I decided to click on the Allpa 35L. Immediately I was impressed with the number of product photos to cycle through. I noted that the backpack was available on AfterPay and that $200 for a bag isn’t too bad at all.
Let’s dig into this product.
Oooof. That’s a lot of text. I didn’t even bother reading the left side. Shorter paragraphs and call-out text would make this easier on the eye.
Features seemed pretty straight-forward, but nothing jumped out at me. That is, until I saw the “Accessories” section. These are strong selling points and might do better at the top!
I also saw that there seemed to be some kind of bundle available with the Nomadix System and Water Bottle.
Ah, I love this feature. It’s so cool to be able to see the product IRL…
Reviews, nice. I read the first two.
I scrolled back to the top and looked through more photos. This one is very enticing:
I took note of the water bottle and gathered that this must be the bundle I’d read about. The photo definitely makes me want to check it out.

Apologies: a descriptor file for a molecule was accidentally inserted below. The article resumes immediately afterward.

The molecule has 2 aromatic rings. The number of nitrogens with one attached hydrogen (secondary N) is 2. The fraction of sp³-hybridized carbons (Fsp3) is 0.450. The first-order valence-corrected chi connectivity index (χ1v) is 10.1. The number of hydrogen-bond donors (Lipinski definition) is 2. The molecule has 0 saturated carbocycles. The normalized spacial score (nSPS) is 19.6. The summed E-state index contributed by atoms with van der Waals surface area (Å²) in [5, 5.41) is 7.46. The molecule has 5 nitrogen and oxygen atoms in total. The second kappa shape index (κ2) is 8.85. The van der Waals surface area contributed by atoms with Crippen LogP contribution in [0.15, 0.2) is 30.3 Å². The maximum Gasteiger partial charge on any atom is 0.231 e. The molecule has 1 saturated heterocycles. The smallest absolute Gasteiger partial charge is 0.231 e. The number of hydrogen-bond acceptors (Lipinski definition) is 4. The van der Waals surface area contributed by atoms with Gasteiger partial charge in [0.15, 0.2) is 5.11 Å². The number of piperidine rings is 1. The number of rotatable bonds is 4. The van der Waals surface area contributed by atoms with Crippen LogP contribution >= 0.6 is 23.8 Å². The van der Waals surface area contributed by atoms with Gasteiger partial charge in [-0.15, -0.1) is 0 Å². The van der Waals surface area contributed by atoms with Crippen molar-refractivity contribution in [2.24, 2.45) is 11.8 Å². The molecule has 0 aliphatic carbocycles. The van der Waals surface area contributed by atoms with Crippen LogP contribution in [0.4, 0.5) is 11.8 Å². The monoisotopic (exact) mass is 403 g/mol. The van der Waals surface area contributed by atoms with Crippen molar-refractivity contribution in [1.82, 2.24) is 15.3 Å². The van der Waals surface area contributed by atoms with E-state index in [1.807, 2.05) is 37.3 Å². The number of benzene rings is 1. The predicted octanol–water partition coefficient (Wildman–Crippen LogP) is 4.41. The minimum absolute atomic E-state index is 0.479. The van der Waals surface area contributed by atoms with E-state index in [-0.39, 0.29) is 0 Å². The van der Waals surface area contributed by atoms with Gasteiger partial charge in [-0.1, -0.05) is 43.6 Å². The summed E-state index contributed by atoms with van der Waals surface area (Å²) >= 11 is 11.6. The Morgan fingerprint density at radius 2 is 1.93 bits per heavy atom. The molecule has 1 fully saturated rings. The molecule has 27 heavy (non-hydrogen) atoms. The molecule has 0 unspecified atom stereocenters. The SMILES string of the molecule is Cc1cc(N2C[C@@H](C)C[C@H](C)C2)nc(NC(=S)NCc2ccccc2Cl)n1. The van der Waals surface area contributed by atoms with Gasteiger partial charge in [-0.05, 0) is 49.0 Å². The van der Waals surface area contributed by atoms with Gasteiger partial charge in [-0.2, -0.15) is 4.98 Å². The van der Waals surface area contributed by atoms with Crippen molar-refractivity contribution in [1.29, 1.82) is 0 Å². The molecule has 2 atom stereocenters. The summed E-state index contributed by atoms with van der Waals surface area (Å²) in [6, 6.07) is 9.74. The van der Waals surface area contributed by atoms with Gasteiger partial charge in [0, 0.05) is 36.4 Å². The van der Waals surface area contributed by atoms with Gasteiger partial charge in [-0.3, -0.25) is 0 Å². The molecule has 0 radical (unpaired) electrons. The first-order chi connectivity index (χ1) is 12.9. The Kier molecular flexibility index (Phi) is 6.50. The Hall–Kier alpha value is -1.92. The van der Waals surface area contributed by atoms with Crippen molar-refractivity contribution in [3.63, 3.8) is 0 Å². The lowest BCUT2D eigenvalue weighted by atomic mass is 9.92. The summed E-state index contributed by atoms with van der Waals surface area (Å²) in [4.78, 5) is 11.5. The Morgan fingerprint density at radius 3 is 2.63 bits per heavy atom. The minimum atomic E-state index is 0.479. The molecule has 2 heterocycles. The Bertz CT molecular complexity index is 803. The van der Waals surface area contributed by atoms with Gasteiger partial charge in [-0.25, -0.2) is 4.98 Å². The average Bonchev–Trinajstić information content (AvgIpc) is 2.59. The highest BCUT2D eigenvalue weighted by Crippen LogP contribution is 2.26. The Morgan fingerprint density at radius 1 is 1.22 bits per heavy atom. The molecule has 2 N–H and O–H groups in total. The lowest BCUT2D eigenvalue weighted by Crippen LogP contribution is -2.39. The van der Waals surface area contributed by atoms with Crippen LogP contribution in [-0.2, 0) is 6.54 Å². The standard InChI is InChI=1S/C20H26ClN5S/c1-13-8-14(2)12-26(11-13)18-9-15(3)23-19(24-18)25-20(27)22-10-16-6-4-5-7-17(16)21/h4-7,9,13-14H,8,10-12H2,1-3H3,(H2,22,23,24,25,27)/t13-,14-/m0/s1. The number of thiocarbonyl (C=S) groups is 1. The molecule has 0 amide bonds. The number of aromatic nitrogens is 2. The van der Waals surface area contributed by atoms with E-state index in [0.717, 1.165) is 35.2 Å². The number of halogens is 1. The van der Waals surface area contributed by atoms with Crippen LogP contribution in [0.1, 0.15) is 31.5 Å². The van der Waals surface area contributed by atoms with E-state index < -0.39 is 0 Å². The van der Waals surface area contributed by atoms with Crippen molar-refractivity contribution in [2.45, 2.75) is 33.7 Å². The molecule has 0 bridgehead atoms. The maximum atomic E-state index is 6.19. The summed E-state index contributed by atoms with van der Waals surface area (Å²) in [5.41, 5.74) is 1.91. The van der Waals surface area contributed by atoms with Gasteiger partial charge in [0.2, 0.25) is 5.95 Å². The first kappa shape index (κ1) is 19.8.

So, I added to cart.
And just to make sure I’d get some of that sweet retargeting action, I hung out for a while on the checkout page. Then, I left.
I got hit up with this ad again the next day:
It seemed like this flash sale had been going on for at least a week, maybe longer. Same copy and graphic as before.
I didn’t take any action on the ad, aside from taking a screenshot. It might have been more effective to change up the creative for cart abandonment.
A day or two after I abandoned my cart I was hit with this carousel ad:
The first thing that caught my attention is that the images don’t seem to be the right fit for the placement, especially the second image. I can’t really tell which part of the bag I’m looking at.
After this final touchpoint, I tore myself away from Instagram and got cracking on this article. Which, ladies and gentlemen, brings us to the present. My overall impressions of Cotopaxi’s ad funnel:
- Branding is consistent, appealing and feels pretty fresh.
- Cotopaxi’s creative is bright and designed to catch eyeballs. They make great use of static imagery, gifs, mobile first video animation, and they pair creative well with social ad placements.
- They’ve got their Google game down.
- They could probably benefit from split testing a few things on the website, like pop-up timing and use of color.
- They made good use of Instagram retargeting after my initial engagement.
- The only thing that kept me from buying a Cotopaxi backpack was timing. If they’d done some In-Market and Custom Intent targeting earlier on, I would’ve been powerless to resist.